James Oliver Mills

James Oliver Mills, referred to mostly as Oliver Mills in news coverage at the time

Editor’s note: This story is the sixth installment in a series detailing the death of Vinton County Sheriff Harold Steele, the search for his killer and the trial that followed. The sixth part of this series details the second trial of James Oliver Mills, who was previously found guilty of manslaughter.

Vinton County deputy Dave Wilbur was a crucial witness in the trial of James Oliver Mills, the killer of Vinton County Sheriff Harold Steele. Mills later faced charges, as he had allegedly shot the young deputy after the sheriff was killed.

Mills returned to Vinton County on Sept. 3, 1972 in preparation for his second trial, where he faced two felony charges of shooting with intent to kill and shooting with intent to wound. Mills had previously been found guilty of first-degree manslaughter after the shooting death of Vinton County Sheriff Harold Steele and was sentenced to one to 20 years in prison, a decision then Athens County Prosecutor Arlo Chatfield called “a complete miscarriage of justice.”

Mills had been confined in the Ohio State Penitentiary since then, but he was transported to McArthur by then Vinton County Sheriff Dale Zinn, who defeated Steele’s widow and acting sheriff, Cora, in the 1971 general election.

Mills was arraigned in the Vinton County courthouse on Oct. 12, 1972. An out-of-county judge, Judge Harley Meyer of Hocking County, presided over the hearings. Columbus attorney David Kessler reportedly filed a motion to dismiss the charges, arguing that Mills’ right to a speedy trial would be violated. Judge Meyer concluded Mills would have to stand trial, and the trial would not violate his rights under Ohio law.

Mills was indicted in November of 1972.

Wilbur, one of the only witnesses called to the stand during Mills’ second trial, recalled the events of the day of Sheriff Harold Steele’s slaying in great detail. The memories, although likely painful, were ones the father and husband was asked to recount multiple times throughout the trials of Mills.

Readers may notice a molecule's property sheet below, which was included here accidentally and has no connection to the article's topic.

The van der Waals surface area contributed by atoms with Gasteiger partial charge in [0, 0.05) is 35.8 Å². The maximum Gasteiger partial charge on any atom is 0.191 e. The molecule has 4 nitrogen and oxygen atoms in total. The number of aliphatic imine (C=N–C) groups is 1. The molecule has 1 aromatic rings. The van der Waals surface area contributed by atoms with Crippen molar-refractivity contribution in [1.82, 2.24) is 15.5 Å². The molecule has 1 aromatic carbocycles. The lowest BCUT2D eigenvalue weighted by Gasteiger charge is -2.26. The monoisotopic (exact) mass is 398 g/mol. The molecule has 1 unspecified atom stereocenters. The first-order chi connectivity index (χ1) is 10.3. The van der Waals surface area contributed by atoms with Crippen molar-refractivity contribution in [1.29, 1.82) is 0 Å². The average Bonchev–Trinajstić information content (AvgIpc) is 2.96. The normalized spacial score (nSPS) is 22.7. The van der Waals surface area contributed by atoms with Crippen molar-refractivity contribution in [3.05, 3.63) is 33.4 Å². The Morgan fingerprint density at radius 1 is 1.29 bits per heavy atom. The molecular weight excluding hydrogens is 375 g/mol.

Although details from the fateful day were not included in area news coverage during the second round of Mills’ trials, they were recorded heavily in news stories about the Steele murder trial. Testimonies were heard on March 6, 1972 in the Vinton County Courthouse.

The deputy was injured while attempting to serve the warrant with Sheriff Steele. Wilbur stated that he offered to serve the warrant himself, but Sheriff Steele insisted that they serve the warrant together. Wilbur had the warrant in his hip pocket as the two lawmen stepped onto Mills’ porch. Both men knocked on the front doors and back doors of the residence several times, Wilbur stated.

“Sheriff Steele read the warrant to Mills, and asked him to accompany them,” the Democrat-Enquirer previously reported. “Mills refused and backed from the room through the middle room toward the kitchen. Steele followed, trying to talk Mills into coming peacefully.”

Wilbur recalled that Mills put down his rifle and then picked up a shotgun and cocked one barrel. Steele reportedly warned Mills that if Mills didn’t put down his weapon, he would have additional charges filed against him.

Mills reportedly accused Wilbur of coming prepared with two guns, and Wilbur stated he had only his service revolver on his person. Mills then reportedly asked Sheriff Steele if he wanted Mills to shoot Wilbur, to which Steele replied “hell no.” Steele then told Wilbur to run out to their squad car to radio in for assistance.

Mills reportedly shouted that Wilbur should feel free to call in for as much help as he wanted, and while he was at it, “to get that long-legged son of a b*tch from the electric company” (as readers may recall, Mills allegedly threatened electric company employees in connection to an easement, and this dispute was the root of the warrant Wilbur and Steele were attempting to serve).

Mills then reportedly ordered Steele and Wilbur to leave his property.